“You’re giving up pizza?” He lifted one eyebrow at me from across amessy table sprawled with notes and textbooks. “Like, the best food in the world? No, no, pack up your things. We’re going to get you a last piece of pizza. No, a whole pizza. You’ll eat the entire thing.”
“But we have to study,” I contested.
“Fine,” He was exasperated at this point, cutting me off, “but as soon as we get out of the exam tomorrow, we are getting pizza. With extra cheese.”
My decision to go vegan has confused and confounded nearly every person I’ve met in the past three years, but none so much as my friend who dragged me to that last cheesy dinner. He called it my “last supper.” We held up our slices of cheesy, gooey pizza, ceremoniously cheersing to the “end of my sanity.”
“Won’t you miss it?” he said.
My plan, at that point in mid-June so many years ago, was to commit to a vegan diet for the summer. If, at the start of September, I did “miss it”, if I wanted to return to the familiar territory of vegetarianism, I would do so, no hard feelings. My summer vacation began the day after that last slice of pizza, and while my summer was filled with doubt, September came and went without a thought of cheese, eggs, or milk.
While to most, the thought of forgoing meat, cheese, and eggs leaves them wondering what they would be able to eat (besides, of course, twigs and grass), I have found it to be an eye-opening, extraordinary experience in which I’ve incorporated more foods than I knew existed into my diet and developed a fierce passion for food.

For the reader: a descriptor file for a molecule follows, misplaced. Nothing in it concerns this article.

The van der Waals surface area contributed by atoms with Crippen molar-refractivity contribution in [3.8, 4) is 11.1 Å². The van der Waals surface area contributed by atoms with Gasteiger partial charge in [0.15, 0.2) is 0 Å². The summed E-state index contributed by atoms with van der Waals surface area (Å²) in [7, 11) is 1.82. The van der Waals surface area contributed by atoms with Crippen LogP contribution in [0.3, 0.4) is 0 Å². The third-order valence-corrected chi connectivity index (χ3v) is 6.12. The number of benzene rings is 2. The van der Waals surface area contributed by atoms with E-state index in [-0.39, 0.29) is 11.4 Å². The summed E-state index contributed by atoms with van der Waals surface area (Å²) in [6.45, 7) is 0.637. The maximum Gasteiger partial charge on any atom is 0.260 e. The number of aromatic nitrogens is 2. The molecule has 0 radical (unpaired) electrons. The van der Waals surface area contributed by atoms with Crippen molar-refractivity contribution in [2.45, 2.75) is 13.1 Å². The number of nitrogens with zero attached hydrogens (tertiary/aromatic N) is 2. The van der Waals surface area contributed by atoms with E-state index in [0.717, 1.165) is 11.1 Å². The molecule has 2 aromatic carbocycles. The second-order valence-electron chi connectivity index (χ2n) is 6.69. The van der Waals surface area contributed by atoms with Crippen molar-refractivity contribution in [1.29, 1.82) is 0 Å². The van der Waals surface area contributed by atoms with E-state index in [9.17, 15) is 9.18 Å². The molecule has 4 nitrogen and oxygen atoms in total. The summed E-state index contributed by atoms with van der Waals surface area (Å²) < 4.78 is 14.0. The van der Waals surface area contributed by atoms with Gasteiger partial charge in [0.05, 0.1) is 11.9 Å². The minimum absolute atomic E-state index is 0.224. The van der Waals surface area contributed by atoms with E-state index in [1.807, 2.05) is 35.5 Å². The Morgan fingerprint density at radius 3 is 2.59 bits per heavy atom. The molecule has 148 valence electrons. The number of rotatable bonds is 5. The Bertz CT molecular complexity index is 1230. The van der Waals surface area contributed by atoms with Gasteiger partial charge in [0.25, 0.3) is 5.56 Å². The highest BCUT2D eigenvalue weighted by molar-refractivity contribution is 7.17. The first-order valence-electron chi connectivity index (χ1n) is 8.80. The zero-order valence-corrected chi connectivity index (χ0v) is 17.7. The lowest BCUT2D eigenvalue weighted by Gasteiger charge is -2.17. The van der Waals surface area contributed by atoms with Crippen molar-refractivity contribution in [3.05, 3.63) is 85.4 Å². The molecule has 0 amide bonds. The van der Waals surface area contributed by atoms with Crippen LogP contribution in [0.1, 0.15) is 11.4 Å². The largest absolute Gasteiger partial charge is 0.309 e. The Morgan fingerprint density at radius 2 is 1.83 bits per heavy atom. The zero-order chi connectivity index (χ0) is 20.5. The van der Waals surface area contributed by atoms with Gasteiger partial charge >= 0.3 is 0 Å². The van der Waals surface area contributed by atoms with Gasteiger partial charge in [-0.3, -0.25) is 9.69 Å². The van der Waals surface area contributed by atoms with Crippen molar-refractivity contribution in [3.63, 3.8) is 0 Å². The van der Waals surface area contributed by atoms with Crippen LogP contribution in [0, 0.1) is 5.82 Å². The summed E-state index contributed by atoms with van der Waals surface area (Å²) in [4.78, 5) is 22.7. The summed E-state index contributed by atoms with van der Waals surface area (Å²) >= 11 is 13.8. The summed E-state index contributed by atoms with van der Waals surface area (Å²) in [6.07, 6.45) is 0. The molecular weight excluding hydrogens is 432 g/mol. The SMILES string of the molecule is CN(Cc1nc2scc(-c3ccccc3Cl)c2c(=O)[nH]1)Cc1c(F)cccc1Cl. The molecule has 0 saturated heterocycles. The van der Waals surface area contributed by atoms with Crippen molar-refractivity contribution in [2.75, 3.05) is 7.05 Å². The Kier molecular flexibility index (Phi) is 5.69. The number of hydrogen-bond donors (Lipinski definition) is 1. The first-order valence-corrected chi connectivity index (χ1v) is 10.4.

That summer, I began to learn to cook. I started slowly, teaching myself to create vegan versions of my favorite cheesy, meat-filled meals using soy-based “meat” and “cheese products. The dreaded “tofurky” filled my sandwiches, and I relied upon veggie-hotdogs for quick and easy dinners. As time progressed, the foods from my omnivorous past that I tried to hard to recreate faded from my memory, and I slowly learned to love even the greenest of vegetables. After my first meal at Vedge, Rich Landau and Kate Jacoby’s vegetable restaurant in Philadelphia, I realized that vegetables could be phenomenal in their own right. My focus and my idea of veganism both shifted, as I filled my shopping cart with Swiss chard and spaghetti squash rather than meatless sausages and frozen veggie burgers.
I transformed into the cliche of a messy-haired woman with a dirty apron working tirelessly in the kitchen with flour or some other mystery ingredient smeared on her face. I started a blog, and would take poorly lit photos of my meals with my phone’s camera. As soon as I finished eating breakfast, I would begin to plan lunch, excited by all of the new foods I was trying. Before going vegan, I had never tried barley, hearts of palm, or even Brussels sprouts, but now all three are staples in my fridge or pantry.
I have fallen hard for plants. Now, my lunches are monstrous salads, filled with a bright selection of vegetables and fruits. Marinated shiitakes, morels, and maitakes are my sandwich fillings of choice, and fresh herbs and chopped vegetables coat them rather than soy cheese. The contrast of warm, crunchy toast with cool, smooth avocado is the start to most weekday mornings, adding refried beans, hummus, or thinly sliced radish with fresh mint and cilantro.
A few weeks ago, I was out to dinner with friends. We sat around the table sharing storing and laughing, sharing a vegan pizza topped with mushrooms, rosemary, and truffle oil. In the three years that I’ve followed a vegan diet, the most important thing I’ve learned, to answer my friend’s question, is that I don’t have to miss anything. I don’t ever feel deprived; I have gained far more than I lost.